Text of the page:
With her Taurus Ascendant, Saturn would be an excellent planet, far better than Jupiter for career success. Her 16-year Jupiter Dasha (April 9, 1941 to April 9, 1957) brought her foreign travel and residence and first meeting with her future husband Paul Child in July 1944, in her Jupiter-Saturn sub-period. (Her natal Jupiter is situated in the 7th house of marriage and also foreign residence.) Paul’s love of fine cuisine, especially French food and wine, changed Julia’s life. They married Sept. 1, 1946. But the 19-year Saturn Dasha (April 9, 1957 to April 9, 1976) would bring her career success, after some initial delays and setbacks. How do we know this? And how do we know it would have to wait until the Jupiter-Saturn conjunction of 1961?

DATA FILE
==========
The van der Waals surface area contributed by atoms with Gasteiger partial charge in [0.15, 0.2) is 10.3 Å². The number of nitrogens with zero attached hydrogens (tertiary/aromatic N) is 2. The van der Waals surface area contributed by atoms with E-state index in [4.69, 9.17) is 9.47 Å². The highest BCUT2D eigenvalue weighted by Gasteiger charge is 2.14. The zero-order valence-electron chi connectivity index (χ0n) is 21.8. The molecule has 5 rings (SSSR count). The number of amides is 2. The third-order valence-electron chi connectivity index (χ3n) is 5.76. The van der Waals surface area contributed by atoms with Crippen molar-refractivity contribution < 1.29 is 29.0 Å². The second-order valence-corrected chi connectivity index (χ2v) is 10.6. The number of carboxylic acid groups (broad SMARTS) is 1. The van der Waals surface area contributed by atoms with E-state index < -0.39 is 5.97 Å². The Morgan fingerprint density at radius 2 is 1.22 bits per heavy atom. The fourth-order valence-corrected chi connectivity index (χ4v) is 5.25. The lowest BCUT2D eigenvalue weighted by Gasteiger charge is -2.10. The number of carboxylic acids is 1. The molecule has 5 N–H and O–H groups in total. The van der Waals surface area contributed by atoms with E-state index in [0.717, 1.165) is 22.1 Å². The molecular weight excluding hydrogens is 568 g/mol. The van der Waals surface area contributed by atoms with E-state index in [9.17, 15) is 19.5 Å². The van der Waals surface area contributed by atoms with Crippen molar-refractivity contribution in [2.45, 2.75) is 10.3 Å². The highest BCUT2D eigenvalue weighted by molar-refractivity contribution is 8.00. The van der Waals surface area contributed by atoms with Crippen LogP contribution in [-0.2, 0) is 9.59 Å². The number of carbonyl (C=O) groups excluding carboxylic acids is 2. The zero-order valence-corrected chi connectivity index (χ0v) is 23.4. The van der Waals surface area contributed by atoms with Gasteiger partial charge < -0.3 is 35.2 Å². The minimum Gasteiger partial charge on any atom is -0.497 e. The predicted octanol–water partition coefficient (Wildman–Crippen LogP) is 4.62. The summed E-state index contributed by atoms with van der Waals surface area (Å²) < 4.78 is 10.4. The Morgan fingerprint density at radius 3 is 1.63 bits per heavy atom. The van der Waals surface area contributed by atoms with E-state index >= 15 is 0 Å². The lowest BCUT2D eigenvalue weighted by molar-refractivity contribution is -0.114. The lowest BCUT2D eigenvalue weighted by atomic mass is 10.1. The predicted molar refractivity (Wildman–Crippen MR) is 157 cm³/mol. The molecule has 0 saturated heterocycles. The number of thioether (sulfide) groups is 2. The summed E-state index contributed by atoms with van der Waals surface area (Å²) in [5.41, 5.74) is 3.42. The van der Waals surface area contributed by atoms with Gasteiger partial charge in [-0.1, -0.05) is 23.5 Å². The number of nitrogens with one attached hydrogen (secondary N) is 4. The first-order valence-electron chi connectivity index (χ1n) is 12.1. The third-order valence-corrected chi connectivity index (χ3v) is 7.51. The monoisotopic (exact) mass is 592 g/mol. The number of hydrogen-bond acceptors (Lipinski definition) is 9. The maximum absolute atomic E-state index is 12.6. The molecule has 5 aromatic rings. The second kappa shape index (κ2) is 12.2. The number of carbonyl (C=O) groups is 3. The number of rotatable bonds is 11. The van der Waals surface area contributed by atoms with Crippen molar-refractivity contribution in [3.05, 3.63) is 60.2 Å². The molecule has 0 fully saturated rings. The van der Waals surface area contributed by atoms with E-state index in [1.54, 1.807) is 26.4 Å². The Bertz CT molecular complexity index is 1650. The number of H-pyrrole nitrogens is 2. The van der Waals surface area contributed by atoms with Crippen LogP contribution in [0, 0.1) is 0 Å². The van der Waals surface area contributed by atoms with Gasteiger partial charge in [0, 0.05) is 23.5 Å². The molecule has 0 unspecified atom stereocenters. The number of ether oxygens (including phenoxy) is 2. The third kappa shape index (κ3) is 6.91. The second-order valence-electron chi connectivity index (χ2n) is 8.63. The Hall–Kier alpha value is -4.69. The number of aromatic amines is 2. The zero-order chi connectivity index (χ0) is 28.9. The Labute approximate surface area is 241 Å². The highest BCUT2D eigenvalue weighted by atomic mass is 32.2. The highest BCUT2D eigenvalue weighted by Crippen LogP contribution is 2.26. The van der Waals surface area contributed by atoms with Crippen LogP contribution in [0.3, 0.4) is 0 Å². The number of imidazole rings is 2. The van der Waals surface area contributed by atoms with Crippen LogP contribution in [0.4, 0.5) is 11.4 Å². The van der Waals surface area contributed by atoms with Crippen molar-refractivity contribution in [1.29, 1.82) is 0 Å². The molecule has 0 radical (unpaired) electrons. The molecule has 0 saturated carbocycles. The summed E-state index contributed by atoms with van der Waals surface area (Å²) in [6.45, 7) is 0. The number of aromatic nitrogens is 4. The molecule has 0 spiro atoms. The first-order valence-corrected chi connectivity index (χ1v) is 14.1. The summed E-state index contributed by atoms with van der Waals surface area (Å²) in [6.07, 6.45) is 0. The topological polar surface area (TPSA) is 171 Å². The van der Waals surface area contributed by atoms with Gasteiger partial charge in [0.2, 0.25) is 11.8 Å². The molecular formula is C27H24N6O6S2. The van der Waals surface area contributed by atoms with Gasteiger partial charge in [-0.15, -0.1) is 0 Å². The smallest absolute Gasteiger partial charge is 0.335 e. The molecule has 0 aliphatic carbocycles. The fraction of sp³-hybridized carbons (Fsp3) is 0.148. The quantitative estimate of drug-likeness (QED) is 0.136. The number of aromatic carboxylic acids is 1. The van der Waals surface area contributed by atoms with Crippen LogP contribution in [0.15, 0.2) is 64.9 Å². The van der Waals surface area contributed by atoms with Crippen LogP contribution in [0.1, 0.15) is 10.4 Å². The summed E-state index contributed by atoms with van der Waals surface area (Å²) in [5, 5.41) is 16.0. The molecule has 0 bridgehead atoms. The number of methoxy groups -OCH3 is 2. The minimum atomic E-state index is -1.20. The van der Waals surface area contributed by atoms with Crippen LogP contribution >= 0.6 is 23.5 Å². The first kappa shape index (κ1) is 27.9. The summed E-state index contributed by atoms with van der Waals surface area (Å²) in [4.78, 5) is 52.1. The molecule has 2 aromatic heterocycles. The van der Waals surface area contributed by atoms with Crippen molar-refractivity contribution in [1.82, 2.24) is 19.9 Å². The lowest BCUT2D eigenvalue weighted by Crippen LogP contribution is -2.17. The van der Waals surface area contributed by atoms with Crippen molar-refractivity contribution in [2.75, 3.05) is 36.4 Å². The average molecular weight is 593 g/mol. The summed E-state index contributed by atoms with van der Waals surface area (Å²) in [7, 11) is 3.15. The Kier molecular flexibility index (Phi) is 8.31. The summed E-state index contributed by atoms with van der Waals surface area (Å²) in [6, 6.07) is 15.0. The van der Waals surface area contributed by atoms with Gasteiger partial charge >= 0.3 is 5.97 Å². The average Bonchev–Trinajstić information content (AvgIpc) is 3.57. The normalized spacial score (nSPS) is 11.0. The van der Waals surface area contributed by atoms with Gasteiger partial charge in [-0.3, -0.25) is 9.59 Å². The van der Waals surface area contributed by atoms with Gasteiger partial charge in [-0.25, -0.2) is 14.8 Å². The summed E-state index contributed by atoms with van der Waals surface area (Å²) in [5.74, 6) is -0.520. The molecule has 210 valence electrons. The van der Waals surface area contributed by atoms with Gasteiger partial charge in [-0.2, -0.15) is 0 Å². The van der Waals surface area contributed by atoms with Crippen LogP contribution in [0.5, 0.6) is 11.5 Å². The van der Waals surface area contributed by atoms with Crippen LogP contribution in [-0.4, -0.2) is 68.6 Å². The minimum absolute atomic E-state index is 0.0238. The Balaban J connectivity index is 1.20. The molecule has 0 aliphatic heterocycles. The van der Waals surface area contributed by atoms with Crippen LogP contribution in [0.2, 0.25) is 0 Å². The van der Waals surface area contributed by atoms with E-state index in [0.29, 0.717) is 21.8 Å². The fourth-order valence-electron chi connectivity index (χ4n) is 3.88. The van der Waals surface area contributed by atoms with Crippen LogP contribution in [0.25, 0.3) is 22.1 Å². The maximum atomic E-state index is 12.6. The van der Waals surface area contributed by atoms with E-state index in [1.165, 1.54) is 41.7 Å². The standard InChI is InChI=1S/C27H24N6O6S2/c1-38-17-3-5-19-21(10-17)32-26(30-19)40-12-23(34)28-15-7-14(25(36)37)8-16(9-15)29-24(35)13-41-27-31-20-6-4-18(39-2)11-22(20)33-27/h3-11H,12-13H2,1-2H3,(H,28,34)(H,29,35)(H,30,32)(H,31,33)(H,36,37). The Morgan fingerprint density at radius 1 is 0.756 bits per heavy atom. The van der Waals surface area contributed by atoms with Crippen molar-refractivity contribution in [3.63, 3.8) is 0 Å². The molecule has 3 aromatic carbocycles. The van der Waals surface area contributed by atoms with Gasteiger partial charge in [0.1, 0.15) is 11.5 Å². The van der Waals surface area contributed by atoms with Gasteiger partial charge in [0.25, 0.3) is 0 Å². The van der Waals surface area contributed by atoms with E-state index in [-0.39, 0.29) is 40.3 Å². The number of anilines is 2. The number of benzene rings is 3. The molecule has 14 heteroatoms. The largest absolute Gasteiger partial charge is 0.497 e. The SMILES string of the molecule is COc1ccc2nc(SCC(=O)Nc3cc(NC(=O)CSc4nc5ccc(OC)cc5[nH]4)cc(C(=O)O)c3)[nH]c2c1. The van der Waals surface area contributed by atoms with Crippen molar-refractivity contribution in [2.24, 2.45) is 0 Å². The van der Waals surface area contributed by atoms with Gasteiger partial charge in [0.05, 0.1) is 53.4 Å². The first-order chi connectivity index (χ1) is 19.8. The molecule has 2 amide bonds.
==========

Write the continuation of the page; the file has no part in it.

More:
We can learn from Saturn’s name in Sanskrit: Shani, meaning “slow,” also Shanishchara, “slow-moving.” Saturn’s results do not come to fruition quickly, as Saturn moves the most slowly of all the planets in the visible solar system, i.e. visible to the naked eye. After six years of negotiating with Houghton Mifflin publishers, Julia received their final formal rejection on Nov. 6, 1959: “… too expensive to print, no prospects of a mass audience.” But by spring 1960 she began negotiations with Alfred A. Knopf publishers, who did publish Julia’s 734-page cook book on Oct. 16, 1961. Other factors coming to completion included Paul Child’s career in the Foreign Service, which ended in summer 1961, coinciding with the couple’s return to the United States from their last post in Europe. Her television series began in Feb. 1963, becoming highly successful and the longest running program in the history of public television. Though Paul Child had intended to retire to do his own art work, instead he became his wife’s agent, closest advisor, general factotum, and designer of all her kitchens. Paul was born close to the Jupiter-Saturn conjunction of 1901, and with his natal Sun and Jupiter within one degree of the 1961 Jupiter-Saturn conjunction in Capricorn. The year 1961 was a major turning point in the launching of a career that would radically change both their lives, Paul always preferring the background role to that of his wife.